Bal Malkit Singh, president of All-India Motor Transport Congress

Bal Malkit Singh, president of All-India Motor Transport Congress

Oil firms say they face over $30 billion in losses,

but industry group threatens transport strike


New Delhi, Sept 14, 2012 –  Political parties and citizens greeted the Rs 5 a litre hike in diesel with howls of protest on Thursday. “Already, everything is so expensive. It will be tough to manage the monthly budget without compromising on savings,” said Shweta Singh, a South Delhi school teacher.

The government, however, believes that the increase was unavoidable and said that despite the steps announced after a meeting of the cabinet committee on political affairs, under-recoveries will come down by Rs 20,300 crore (U.S, 3.66 billion) and oil marketing companies would still be grappling with losses of Rs 1.67 lakh crore (U.S. $30.13 billion) in the current financial year.

Despite Banerjee’s demand for a rollback and her colleague Mukul Roy’s grouse of not being consulted, government officials indicated that there was no going back on the decision.

Taken together with the raft of measures under consideration — allowing FDI in different sectors, including muti-brand retail and plan to rake in Rs 12,431 crore by selling stake in three PSU — the price hike marks a bold stab at the ever thickening perception of decision-making being in a limbo, and a desire to make the most of the two-month window before the crucial assembly polls.

They are expected to eliminate the risk of more negative marks from rating agencies and rev up the markets which should in any case be buoyant on Monday because of the easing of monetary policy in the US. The expected cut in interest rates, likely on Monday, can only add to the positive surround sound.

Government, however, took care to cover its political flanks, stressing that the cap on subsidized gas cylinders follows a recommendation made by the parliamentary standing committee headed by Congress MP V Arun Kumar.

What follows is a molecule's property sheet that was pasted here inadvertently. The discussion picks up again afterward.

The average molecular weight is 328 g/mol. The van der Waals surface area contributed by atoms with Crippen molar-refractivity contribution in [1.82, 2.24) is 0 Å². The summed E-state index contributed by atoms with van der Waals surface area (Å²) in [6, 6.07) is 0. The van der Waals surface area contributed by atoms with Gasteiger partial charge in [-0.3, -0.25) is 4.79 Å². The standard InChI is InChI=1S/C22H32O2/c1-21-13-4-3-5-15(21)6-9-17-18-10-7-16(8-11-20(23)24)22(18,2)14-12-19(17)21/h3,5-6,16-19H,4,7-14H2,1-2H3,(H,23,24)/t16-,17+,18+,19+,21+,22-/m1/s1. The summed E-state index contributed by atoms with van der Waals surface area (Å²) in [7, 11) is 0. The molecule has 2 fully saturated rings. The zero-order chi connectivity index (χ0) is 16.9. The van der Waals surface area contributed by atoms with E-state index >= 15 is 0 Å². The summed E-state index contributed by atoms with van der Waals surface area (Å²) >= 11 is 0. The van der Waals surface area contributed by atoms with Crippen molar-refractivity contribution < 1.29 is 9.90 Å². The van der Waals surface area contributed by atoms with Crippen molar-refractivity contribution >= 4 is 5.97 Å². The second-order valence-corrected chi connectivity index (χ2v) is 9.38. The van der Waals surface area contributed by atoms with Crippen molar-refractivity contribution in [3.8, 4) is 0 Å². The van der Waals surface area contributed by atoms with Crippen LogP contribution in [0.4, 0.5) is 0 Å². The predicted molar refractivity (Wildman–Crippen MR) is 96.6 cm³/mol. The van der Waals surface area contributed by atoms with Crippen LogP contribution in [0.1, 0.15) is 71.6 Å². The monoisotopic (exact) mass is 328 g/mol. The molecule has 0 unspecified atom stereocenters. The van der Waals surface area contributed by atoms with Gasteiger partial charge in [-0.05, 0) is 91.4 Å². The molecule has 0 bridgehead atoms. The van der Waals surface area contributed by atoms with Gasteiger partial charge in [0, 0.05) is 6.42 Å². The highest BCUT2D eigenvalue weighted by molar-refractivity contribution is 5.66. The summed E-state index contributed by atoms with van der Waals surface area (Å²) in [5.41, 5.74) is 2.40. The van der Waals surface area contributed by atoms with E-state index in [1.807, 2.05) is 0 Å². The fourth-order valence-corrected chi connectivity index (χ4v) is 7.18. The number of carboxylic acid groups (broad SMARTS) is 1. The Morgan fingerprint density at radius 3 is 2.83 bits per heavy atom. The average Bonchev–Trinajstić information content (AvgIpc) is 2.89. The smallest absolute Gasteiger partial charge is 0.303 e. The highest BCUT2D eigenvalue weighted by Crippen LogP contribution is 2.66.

To blunt the argument that the hike would hit the common man hard, it emphasized that around 44% of the households consumed six or fewer cylinders every year.

BJP was quick to launch an offensive saying that the diesel price hike will have a cascading effect and further stoke inflation. “Prices are already not under control, so this is going to contribute to overall inflation and create mayhem in the economy,” said former finance minister Yashwant Sinha.

Economists said the immediate impact on inflation would be around 60 basis points but the cascading effect on prices would be higher given that goods are transported by diesel-powered trucks (100 basis points equal one percentage point).

Transporters are expected to raise truck rentals by 7-8% and will take a call on calling a nation-wide strike, to press for a rollback, on Monday.

“We are holding an emergency meeting, where we will decide the date for the strike since we cannot bear the burden,” said Bal Malkit Singh, president of All-India Motor Transport Congress.

A part of the diesel burden on consumers will be on account of a Rs 1.50 a litre increase in excise duty, which will help the government raise additional revenue at a time when its finances are in a disarray.